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Myanmar journos welcome easing of media censorship
Publication Date : 21-08-2012
Local journalists in Myanmar have widely welcomed the abolition of media censorship in a country that has barely emerged from four decades of military rule.
Still, there are reservations that the country's law regulating the media, written by a military regime in 1962, remains in place.
A new law due to be submitted to the current session of Parliament will hold the real key to the degree of media freedom in Myanmar, editor-in-chief of the Open News Journal Thiha Saw said on the phone from Yangon.
Media reports yesterday quoted Tint Swe, head of the government's Press Scrutiny and Registration Department (PSRD), as saying: "From now on, local publications do not need to send their stories to the censorship board."
Until yesterday, local publishers and editors had to submit content to the censorship board ahead of publication. In effect, however, the atmosphere had already relaxed considerably under reformist President Thein Sein, and reporting as well as media proliferated across print, TV and the Internet.
"This has been in the works for some time, and there were doubters," said Dr Khin Zaw Win, a Yangon-based political analyst.
This was probably part of the second wave of reforms promised by the President in a television address in June, he said.
U Thiha Saw said: "It is welcome that we do not have to deal with this every day. But it does not mean we have total media freedom."
Editors still have to send 30 copies of their publication to the PSRD for it to determine if their content violated any laws. And it remains to be seen how much the proposed new media law would be based on the 1962 Act.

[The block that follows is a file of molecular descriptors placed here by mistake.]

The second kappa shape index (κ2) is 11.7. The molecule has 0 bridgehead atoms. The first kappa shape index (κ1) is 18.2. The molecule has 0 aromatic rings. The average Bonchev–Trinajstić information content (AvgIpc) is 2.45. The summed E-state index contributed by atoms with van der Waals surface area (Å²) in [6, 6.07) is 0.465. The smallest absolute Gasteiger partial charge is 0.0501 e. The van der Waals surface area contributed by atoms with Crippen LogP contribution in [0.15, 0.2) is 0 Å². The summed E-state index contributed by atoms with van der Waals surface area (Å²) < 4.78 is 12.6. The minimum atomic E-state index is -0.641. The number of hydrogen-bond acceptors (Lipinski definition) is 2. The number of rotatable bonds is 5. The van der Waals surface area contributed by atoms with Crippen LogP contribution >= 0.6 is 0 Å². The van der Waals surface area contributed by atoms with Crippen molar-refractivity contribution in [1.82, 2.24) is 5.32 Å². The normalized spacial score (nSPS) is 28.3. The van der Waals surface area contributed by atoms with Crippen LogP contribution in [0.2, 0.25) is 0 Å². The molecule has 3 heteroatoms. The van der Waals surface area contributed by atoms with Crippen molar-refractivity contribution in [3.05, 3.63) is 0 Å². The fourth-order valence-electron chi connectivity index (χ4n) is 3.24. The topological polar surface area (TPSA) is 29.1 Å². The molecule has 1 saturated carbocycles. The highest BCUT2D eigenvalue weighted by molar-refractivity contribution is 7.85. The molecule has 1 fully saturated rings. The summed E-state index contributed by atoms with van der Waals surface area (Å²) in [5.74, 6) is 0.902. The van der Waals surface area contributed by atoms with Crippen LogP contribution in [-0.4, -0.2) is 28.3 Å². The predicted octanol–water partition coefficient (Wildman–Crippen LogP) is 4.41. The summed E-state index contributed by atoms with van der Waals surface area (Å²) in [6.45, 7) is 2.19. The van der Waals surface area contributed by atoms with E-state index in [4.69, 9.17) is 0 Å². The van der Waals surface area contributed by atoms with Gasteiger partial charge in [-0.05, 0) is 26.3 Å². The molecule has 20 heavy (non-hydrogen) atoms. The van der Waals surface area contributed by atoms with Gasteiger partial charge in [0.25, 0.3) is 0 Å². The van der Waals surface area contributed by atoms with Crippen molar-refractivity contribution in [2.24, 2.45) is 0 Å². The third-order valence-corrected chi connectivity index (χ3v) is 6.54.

Meanwhile, an interim Press Council comprising journalists, a former supreme court judge and academics has been set up by the government. It acts as an ethics watchdog and a dispute settler.
The announcement came as journalists were preparing to protest at Yangon's City Hall to demand that the government follow through on a pledge given in January to loosen media restrictions.
The media has been involved in some controversy in recent months as it has tested the limits under the more liberal government. Two journals had their printing licences suspended for a fortnight for publishing articles without the approval of the censors. A weekly which reported on corruption in a government department is being sued. One paper was shut down after it published reports seen as inflammatory during the sectarian violence in Rakhine state in June.
"Everyone can now heave a sigh of relief," said Khin Zaw Win. "But the next step should be sound, ethical and responsible journalism."
Meanwhile in Bangkok yesterday, Stephen Groff, a vice president of the Asian Development Bank (ADB), speaking at the launch of a report on Myanmar's economy, said: "We were quite impressed by the strong commitment by the government to this reform programme, and a powerful sense of optimism - or a marked lack of cynicism - on the part of business leaders and non-governmental organisations."
Myanmar's gross domestic product could expand at 7 per cent to 8 per cent annually and per capita income could triple by 2030 if the country could implement remaining reforms. But there are still substantial impediments that need to be overcome in education and health care, infrastructure, and the banking and financial services sector.
The key to stability would be equitable growth with minimal impact on the environment, said the report, "Myanmar in Transition: Opportunities and Challenges". The ADB noted that Myanmar was widely underdeveloped, with poverty levels, especially in conflict-plagued ethnic areas, still severe.
"Regional disparities are really stark," said Groff. "If you look at poverty incidence nationally, it is 26 per cent. But the differences are huge. In Chin state, it is 70 per cent."
He added: "On average, only three in four in primary school proceed to secondary school. But in rural areas, it is one in four."